Even if free speech ought sometimes to be curtailed in general, to make some areas 'safe spaces' for unprivileged groups who would otherwise be made very uncomfortable, it seems like universities are one place where we are best placed to let it run wild—you would think that they are bastions of smart, open-minded free inquiry.

Theresa May surely realises from her struggles with the European Court of Human Rights that laws can have unintended consequences. It is surprising that she seems so unworried about handing future Home Secretaries the right to decide what speech goes on in our universities.

What's at stake in the social justice debate


The most interesting cultural debate of modern times is about the free expression of ideas. The main instigators of this debate are the social justice movement. It champions people who lack or are seen as lacking social power, like women, racial minorities and transgendered people. It does this by criticizing people who say and do things that hurt or reinforce the powerlessness of these groups. An example may be the ‘misgendering’ of a transgendered person – that is, referring to someone as a man when they identify as a woman.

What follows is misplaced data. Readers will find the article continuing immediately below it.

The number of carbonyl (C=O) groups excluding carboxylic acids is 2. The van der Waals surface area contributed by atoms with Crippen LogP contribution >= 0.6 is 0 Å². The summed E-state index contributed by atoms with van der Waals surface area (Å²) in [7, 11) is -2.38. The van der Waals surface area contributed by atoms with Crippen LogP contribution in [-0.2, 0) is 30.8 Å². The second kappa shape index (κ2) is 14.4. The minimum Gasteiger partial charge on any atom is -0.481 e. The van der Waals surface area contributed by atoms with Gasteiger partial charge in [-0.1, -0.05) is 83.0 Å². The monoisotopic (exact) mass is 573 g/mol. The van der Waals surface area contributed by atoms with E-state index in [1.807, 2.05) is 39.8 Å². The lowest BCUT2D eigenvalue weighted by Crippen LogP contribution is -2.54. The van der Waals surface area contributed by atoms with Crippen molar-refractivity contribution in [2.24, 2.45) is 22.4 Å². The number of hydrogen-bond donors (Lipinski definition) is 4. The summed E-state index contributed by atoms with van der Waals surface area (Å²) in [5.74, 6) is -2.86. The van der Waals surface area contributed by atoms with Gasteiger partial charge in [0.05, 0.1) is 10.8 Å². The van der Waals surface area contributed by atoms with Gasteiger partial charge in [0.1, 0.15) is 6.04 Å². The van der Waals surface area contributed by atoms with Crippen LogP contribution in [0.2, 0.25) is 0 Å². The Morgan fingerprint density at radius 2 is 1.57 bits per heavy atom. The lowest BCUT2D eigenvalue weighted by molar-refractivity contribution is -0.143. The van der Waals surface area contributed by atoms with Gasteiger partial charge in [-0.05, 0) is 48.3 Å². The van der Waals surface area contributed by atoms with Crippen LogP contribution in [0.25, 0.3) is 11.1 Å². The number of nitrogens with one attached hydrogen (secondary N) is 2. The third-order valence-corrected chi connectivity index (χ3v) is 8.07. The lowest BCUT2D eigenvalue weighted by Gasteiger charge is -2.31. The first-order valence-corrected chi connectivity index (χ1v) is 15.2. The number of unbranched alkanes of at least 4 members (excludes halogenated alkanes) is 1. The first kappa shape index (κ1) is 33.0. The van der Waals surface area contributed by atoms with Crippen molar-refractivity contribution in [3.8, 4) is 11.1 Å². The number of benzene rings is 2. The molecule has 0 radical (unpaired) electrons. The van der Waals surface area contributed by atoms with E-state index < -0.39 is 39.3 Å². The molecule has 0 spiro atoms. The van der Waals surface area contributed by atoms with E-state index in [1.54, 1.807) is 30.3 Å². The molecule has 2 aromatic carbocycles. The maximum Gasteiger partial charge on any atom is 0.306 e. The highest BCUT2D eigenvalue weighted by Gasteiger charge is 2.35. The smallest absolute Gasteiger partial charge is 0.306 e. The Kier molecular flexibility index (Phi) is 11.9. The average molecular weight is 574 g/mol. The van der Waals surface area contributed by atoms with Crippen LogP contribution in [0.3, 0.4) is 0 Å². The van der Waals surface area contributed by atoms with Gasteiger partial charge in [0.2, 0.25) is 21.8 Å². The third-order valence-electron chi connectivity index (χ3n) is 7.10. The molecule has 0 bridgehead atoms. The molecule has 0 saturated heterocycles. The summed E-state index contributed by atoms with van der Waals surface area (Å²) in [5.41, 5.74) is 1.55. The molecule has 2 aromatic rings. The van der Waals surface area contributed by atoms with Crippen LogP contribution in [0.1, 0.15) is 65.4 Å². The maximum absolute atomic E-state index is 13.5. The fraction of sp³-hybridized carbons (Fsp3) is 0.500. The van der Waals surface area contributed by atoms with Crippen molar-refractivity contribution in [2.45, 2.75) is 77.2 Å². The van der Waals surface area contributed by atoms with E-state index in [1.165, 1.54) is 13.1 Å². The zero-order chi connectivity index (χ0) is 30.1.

Opponents of the social justice movement are numerous but intellectually disorganized. In this post I hope to draw the lines of battle as fairly as possible in order to make the fundamental argument clearer to both sides. I will try to make a case for the side I prefer in a future post.

The social justice movement sometimes tries to “show the door” to people who say what it sees as bad things. One example was the campaign against Brendan Eich after he was made CEO of the Mozilla Corporation, which makes the Firefox web browser. Eich, who invented the Javascript coding language, had donated $1,000 to the anti-gay marriage campaign in California six years previously. This led to a campaign for a boycott of Mozilla products and calls by Mozilla employees for Eich to resign. Ultimately, Eich resigned.